In the pre-pandemic world, operators were accustomed to having sole custody of the aircraft they needed for their operations. But as the impacts of COVID‑19 offshore became a very real issue, the industry recognized that a more collaborative approach was critical to prioritize safety and operational continuity.

In relatively short order, helicopter service providers and operators joined forces to create a shared, mutually beneficial solution that, ultimately, allowed the industry to continue to operate. The urgency drove rapid agreement on more agile commercial arrangements and ensured this critical service could be operationalized in a timely manner. And so was born the COVID-19 Medevac Helicopter Service (CMED).

There can be no doubt that the pressure of the pandemic necessitated and accelerated this incredible example of cross-industry collaboration—and it demonstrated to us all the power of what is possible when we apply our collective muscle and strength behind a shared ambition.

Now we need to ask ourselves, what other opportunities can we unlock in this way?

It is not easy, but we have shown we can do it. It is clear that the value that can be achieved by sharing risk and reward far outweighs the behavioral and contractual difficulties of establishing collaborative partnerships.

2021 SPE Offshore Europe offers us an opportunity to raise the profile of great, collaborative behaviors and tackle the barriers and challenges that are limiting our own success. Working together for a net-zero future means that it is time to stop politely cooperating and start disruptively and productively collaborating by forging partnerships that will pave the way for a brighter, more sustainable, and more integrated energy future.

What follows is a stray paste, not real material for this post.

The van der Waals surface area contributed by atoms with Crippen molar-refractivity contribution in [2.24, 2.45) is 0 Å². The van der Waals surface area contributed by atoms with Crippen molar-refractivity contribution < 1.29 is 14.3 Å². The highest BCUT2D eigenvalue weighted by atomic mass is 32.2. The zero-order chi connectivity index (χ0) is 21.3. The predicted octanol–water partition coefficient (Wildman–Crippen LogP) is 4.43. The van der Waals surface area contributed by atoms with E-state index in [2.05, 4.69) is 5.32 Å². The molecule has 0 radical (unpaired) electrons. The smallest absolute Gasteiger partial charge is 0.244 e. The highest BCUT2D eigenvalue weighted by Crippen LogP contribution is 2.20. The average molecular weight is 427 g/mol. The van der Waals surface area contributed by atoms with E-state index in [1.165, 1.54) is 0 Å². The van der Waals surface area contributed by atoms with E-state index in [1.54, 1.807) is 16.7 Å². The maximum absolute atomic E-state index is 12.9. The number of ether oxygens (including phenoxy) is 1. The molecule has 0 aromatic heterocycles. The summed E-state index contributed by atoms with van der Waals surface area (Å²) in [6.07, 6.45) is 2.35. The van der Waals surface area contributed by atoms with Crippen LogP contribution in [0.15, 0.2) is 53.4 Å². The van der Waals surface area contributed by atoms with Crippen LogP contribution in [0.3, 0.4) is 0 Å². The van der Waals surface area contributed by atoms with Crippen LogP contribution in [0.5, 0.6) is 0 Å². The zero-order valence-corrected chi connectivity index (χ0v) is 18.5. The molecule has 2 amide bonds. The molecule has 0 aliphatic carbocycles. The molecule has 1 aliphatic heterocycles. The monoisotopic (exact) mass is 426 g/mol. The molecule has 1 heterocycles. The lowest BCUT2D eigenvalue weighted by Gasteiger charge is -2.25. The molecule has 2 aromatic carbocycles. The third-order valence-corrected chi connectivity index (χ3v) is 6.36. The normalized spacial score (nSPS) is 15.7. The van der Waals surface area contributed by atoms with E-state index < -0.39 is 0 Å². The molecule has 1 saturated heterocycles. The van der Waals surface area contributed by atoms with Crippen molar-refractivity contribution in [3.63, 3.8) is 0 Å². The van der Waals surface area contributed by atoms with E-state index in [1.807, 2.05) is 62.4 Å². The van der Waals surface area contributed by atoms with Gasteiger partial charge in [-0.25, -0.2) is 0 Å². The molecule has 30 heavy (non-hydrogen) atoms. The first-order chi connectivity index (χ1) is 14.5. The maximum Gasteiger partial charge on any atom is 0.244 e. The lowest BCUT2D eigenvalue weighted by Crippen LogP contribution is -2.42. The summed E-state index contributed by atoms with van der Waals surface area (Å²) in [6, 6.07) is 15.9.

The authors are members of the 2021 SPE Offshore Europe Executive Committee.

Graeme Gordon is vice president production, bp North Sea. He is accountable for ensuring safe, compliant, reliable, and efficient production for bp’s North Sea business. During his many years with bp, Gordon has held several engineering and operational leadership roles. This includes most recently site operations director for global operations, area operations manager for the deepwater FPSOs in Angola for the PSVM development area and for ETAP/Andrew/Harding in the North Sea.

Craig Shanaghey is Wood’s president of operations for Europe, Middle East, and Africa, a role he assumed in 2020 following his previous position as president of operations services for Europe and Africa. He leverages his 3 decades of multi-industry experience and diverse expertise developed through operational and strategic roles to lead a resilient and high-performing business, focused on delivering transformative value and unlocking solutions to its clients’ most critical challenges.